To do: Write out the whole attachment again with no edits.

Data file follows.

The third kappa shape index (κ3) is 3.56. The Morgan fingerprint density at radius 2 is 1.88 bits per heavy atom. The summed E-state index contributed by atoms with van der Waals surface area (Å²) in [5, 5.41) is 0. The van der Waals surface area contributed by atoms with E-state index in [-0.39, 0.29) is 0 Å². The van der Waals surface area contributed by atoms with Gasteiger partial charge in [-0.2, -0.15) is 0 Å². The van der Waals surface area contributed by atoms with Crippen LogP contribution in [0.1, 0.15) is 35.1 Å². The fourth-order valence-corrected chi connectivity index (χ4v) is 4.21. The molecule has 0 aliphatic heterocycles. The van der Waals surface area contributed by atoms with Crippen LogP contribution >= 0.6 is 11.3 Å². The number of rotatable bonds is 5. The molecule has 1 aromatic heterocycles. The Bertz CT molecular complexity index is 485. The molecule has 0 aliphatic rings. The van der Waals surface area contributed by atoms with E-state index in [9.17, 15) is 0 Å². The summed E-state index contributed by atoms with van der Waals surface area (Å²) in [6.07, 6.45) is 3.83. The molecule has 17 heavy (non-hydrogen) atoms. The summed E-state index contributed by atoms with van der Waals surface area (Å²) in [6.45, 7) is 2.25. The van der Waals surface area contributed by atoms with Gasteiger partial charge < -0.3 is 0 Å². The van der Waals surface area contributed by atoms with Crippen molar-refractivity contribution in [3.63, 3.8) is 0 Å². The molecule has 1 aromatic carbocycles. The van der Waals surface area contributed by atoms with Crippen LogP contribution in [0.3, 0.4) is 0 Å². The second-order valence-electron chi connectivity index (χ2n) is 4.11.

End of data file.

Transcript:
The third kappa shape index (κ3) is 3.56. The Morgan fingerprint density at radius 2 is 1.88 bits per heavy atom. The summed E-state index contributed by atoms with van der Waals surface area (Å²) in [5, 5.41) is 0. The van der Waals surface area contributed by atoms with E-state index in [-0.39, 0.29) is 0 Å². The van der Waals surface area contributed by atoms with Gasteiger partial charge in [-0.2, -0.15) is 0 Å². The van der Waals surface area contributed by atoms with Crippen LogP contribution in [0.1, 0.15) is 35.1 Å². The fourth-order valence-corrected chi connectivity index (χ4v) is 4.21. The molecule has 0 aliphatic heterocycles. The van der Waals surface area contributed by atoms with Crippen LogP contribution >= 0.6 is 11.3 Å². The number of rotatable bonds is 5. The molecule has 1 aromatic heterocycles. The Bertz CT molecular complexity index is 485. The molecule has 0 aliphatic rings. The van der Waals surface area contributed by atoms with E-state index in [9.17, 15) is 0 Å². The summed E-state index contributed by atoms with van der Waals surface area (Å²) in [6.07, 6.45) is 3.83. The molecule has 17 heavy (non-hydrogen) atoms. The summed E-state index contributed by atoms with van der Waals surface area (Å²) in [6.45, 7) is 2.25. The van der Waals surface area contributed by atoms with Gasteiger partial charge < -0.3 is 0 Å². The van der Waals surface area contributed by atoms with Crippen molar-refractivity contribution in [3.63, 3.8) is 0 Å². The molecule has 1 aromatic carbocycles. The van der Waals surface area contributed by atoms with Crippen LogP contribution in [0.3, 0.4) is 0 Å². The second-order valence-electron chi connectivity index (χ2n) is 4.11.